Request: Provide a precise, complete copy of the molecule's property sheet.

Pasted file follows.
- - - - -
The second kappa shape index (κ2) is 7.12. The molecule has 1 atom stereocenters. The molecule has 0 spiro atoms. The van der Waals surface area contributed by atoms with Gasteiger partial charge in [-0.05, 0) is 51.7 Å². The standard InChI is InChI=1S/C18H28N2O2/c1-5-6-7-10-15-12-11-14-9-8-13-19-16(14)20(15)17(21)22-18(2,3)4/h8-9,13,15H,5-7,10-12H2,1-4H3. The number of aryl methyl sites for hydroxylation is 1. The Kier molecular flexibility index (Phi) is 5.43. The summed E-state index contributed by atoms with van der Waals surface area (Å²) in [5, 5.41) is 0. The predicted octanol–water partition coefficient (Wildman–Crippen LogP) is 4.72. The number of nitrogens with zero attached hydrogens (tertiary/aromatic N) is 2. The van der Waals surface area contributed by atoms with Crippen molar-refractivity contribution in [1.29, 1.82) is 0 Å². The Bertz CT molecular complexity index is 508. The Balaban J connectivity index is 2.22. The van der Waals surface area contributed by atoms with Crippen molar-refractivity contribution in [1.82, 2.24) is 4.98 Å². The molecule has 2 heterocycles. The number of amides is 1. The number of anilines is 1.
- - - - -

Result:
The second kappa shape index (κ2) is 7.12. The molecule has 1 atom stereocenters. The molecule has 0 spiro atoms. The van der Waals surface area contributed by atoms with Gasteiger partial charge in [-0.05, 0) is 51.7 Å². The standard InChI is InChI=1S/C18H28N2O2/c1-5-6-7-10-15-12-11-14-9-8-13-19-16(14)20(15)17(21)22-18(2,3)4/h8-9,13,15H,5-7,10-12H2,1-4H3. The number of aryl methyl sites for hydroxylation is 1. The Kier molecular flexibility index (Phi) is 5.43. The summed E-state index contributed by atoms with van der Waals surface area (Å²) in [5, 5.41) is 0. The predicted octanol–water partition coefficient (Wildman–Crippen LogP) is 4.72. The number of nitrogens with zero attached hydrogens (tertiary/aromatic N) is 2. The van der Waals surface area contributed by atoms with Crippen molar-refractivity contribution in [1.29, 1.82) is 0 Å². The Bertz CT molecular complexity index is 508. The Balaban J connectivity index is 2.22. The van der Waals surface area contributed by atoms with Crippen molar-refractivity contribution in [1.82, 2.24) is 4.98 Å². The molecule has 2 heterocycles. The number of amides is 1. The number of anilines is 1.